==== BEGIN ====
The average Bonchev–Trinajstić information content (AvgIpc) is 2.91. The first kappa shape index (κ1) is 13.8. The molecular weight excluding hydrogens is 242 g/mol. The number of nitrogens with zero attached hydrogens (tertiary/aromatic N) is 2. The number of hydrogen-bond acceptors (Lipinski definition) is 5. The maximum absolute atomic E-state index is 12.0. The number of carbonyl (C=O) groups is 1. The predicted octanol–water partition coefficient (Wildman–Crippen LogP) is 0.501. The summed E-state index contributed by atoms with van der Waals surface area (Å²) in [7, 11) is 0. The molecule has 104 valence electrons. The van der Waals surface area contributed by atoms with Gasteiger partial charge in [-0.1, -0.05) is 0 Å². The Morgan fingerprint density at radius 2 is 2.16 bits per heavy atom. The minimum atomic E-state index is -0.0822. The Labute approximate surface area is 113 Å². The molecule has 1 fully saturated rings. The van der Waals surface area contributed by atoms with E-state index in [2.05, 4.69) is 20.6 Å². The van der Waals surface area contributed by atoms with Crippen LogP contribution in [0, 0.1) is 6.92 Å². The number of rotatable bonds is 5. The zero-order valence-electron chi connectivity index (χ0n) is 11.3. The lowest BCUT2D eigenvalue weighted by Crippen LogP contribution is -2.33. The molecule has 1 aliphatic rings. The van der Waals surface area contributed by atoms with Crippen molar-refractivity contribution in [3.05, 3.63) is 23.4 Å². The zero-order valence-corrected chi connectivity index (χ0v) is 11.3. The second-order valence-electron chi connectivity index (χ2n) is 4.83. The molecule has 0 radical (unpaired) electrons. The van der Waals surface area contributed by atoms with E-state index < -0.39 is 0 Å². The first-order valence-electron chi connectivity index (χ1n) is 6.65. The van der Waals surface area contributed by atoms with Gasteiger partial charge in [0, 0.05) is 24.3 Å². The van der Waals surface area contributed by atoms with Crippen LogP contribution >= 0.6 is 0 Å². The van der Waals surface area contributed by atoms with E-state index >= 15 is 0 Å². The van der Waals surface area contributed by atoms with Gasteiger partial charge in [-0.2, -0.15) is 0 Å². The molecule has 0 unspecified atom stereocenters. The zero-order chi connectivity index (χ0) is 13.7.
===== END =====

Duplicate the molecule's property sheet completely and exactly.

The average Bonchev–Trinajstić information content (AvgIpc) is 2.91. The first kappa shape index (κ1) is 13.8. The molecular weight excluding hydrogens is 242 g/mol. The number of nitrogens with zero attached hydrogens (tertiary/aromatic N) is 2. The number of hydrogen-bond acceptors (Lipinski definition) is 5. The maximum absolute atomic E-state index is 12.0. The number of carbonyl (C=O) groups is 1. The predicted octanol–water partition coefficient (Wildman–Crippen LogP) is 0.501. The summed E-state index contributed by atoms with van der Waals surface area (Å²) in [7, 11) is 0. The molecule has 104 valence electrons. The van der Waals surface area contributed by atoms with Gasteiger partial charge in [-0.1, -0.05) is 0 Å². The Morgan fingerprint density at radius 2 is 2.16 bits per heavy atom. The minimum atomic E-state index is -0.0822. The Labute approximate surface area is 113 Å². The molecule has 1 fully saturated rings. The van der Waals surface area contributed by atoms with E-state index in [2.05, 4.69) is 20.6 Å². The van der Waals surface area contributed by atoms with Crippen LogP contribution in [0, 0.1) is 6.92 Å². The number of rotatable bonds is 5. The zero-order valence-electron chi connectivity index (χ0n) is 11.3. The lowest BCUT2D eigenvalue weighted by Crippen LogP contribution is -2.33. The molecule has 1 aliphatic rings. The van der Waals surface area contributed by atoms with Crippen molar-refractivity contribution in [3.05, 3.63) is 23.4 Å². The zero-order valence-corrected chi connectivity index (χ0v) is 11.3. The second-order valence-electron chi connectivity index (χ2n) is 4.83. The molecule has 0 radical (unpaired) electrons. The van der Waals surface area contributed by atoms with E-state index < -0.39 is 0 Å². The first-order valence-electron chi connectivity index (χ1n) is 6.65. The van der Waals surface area contributed by atoms with Gasteiger partial charge in [0, 0.05) is 24.3 Å². The van der Waals surface area contributed by atoms with Crippen LogP contribution >= 0.6 is 0 Å². The van der Waals surface area contributed by atoms with E-state index >= 15 is 0 Å². The van der Waals surface area contributed by atoms with Gasteiger partial charge in [-0.2, -0.15) is 0 Å². The molecule has 0 unspecified atom stereocenters. The zero-order chi connectivity index (χ0) is 13.7.